Thursday, October 22, 2009
The path to Britain becoming a zero waste nation was announced last week by Environment Secretary Hilary Benn at a summit of Local Authorities and the waste industry.
Hilary Benn said:
"We need to rethink how we view and treat waste in the UK. Why do we send valuable items like aluminium and food waste to landfill when we can turn them into new cans and renewable energy? Why use more resources than we need to in manufacturing? We must now work together to build a zero waste nation - where we reduce the resources we use, reuse and recycle all that we can and only landfill things that have absolutely no other use.
"To do this all of us - government, local authorities, businesses and consumers - must do our bit. And we must make this moment the turning point on our journey to eliminate wasteful waste.”
During a morning visit to Earls Court, Mr Benn showed his support for an updated BSI sustainable event standard which is designed to ensure that the events industry considers the social, economic and environmental impacts of their events.
Mr Benn continued:
"Using new technologies will help us to re-use things, for example anaerobic digestion that creates energy from food and farm waste. And businesses can apply the technology at their fingertips to design innovative products that use less resources or contain recycled materials.
"In ten years time 75 per cent of household waste will either be recycled or used for energy, and over time this figure will increase even further. Aiming for zero waste is the way we have to think to get us to where we need to be."
Secretary of State for Communities and Local Government John Denham added:
"If we continue to send recyclable or compostable waste to landfill we are missing a major opportunity to generate heat and energy and missing an opportunity to turn that waste into money. We can save planet whilst keeping money in resident’s pockets.
“I have recently set out ambitions for councils to play a bigger role in tackling climate change and thinking more creatively about waste is just one way to unlock that potential.”
Setting out how the UK can become a zero waste nation where people can do the right thing with their waste whether at work, home or on the move, Mr Benn said:
* England should more than halve the amount of waste going to landfill in the next 10 years – early next year we will consult on what recyclable and compostable items should be banned from landfill and how a ban will work.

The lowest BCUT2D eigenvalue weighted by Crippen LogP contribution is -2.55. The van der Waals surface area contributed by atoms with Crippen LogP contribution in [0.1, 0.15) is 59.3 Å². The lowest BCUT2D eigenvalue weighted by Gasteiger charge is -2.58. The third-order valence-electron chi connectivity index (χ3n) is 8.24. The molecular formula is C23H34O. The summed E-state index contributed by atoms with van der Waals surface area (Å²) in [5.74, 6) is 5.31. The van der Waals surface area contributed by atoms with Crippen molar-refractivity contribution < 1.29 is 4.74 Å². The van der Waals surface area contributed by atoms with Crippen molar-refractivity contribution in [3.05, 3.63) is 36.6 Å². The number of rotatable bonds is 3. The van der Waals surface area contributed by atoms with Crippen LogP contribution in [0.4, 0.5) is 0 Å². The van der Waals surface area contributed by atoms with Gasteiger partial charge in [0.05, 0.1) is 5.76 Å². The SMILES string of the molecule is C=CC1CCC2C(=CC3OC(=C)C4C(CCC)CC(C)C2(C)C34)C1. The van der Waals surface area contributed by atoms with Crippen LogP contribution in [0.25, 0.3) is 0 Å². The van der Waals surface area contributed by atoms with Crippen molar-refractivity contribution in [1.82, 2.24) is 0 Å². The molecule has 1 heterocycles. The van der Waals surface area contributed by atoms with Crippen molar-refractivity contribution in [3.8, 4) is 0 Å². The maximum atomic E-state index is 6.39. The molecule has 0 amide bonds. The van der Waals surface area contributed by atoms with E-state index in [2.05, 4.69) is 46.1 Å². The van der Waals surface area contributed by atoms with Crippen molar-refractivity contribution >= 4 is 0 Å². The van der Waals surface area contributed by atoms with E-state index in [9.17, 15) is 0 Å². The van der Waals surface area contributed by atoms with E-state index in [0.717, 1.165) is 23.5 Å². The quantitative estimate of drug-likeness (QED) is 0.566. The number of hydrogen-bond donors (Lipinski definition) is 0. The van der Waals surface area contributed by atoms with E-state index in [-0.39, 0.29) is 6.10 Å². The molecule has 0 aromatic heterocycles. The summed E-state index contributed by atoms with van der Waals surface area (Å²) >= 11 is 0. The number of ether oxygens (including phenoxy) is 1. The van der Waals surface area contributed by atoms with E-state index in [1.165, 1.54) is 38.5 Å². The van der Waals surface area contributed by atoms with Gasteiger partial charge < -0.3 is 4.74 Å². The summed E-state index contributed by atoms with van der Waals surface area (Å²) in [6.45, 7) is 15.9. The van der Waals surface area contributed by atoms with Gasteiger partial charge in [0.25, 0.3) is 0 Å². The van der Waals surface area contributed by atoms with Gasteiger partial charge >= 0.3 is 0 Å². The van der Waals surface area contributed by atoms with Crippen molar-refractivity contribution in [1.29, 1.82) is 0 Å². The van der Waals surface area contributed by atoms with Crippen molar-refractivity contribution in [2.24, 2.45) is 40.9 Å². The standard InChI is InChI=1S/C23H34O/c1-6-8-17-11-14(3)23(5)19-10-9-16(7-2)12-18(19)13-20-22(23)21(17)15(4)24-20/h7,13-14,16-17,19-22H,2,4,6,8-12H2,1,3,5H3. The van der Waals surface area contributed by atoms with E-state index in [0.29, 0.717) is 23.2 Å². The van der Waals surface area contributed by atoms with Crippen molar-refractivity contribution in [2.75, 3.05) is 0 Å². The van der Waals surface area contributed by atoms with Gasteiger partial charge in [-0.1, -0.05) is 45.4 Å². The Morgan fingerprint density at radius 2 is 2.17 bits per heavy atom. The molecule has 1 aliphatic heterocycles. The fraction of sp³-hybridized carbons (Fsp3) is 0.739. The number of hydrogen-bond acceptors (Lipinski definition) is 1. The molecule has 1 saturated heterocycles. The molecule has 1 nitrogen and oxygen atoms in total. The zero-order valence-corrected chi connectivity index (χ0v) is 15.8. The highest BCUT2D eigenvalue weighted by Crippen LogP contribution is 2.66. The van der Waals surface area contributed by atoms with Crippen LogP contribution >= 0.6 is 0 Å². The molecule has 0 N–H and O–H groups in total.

* In ten years time 75 per cent of household waste will either be recycled or used for energy, and over time this figure will increase even further.
* Six new Zero Waste Places in parts of Shropshire, Dorchester, Brixton, Newham, Hoxton and Suffolk will be created to develop innovative ideas to cut waste in the home, workplace and community.
* A new Zero Waste Places Standard for Local Authorities will also recognise areas which are going above and beyond national waste targets while supporting them with small grants for further development.
* New research out today shows it is possible to divert 500,000 tonnes of household waste per year through re-using it.
* Later this month a new public campaign will be launched, aimed at encouraging people to rethink their approach to waste by reducing and reusing the waste they create as well continuing to recycle as much as they can.
* The Government expects Local Authorities to offer a full collection service for all recyclable items by 2020. This should include paper, card, cans, glass and plastic bottles, food and packaging. We will encourage Local Authorities in collecting food waste to make use of the technology and funding available to them to harness the power of energy from waste.
* Publication of our aims and actions for Commercial and Industrial Waste in England. This will help businesses to use resources more efficiently and encourage them to think about what they do with their waste as well as delivering benefits for the environment. Actions cover four areas: helping business; working with the waste management industry; plugging the data gap; and encouraging innovative approaches.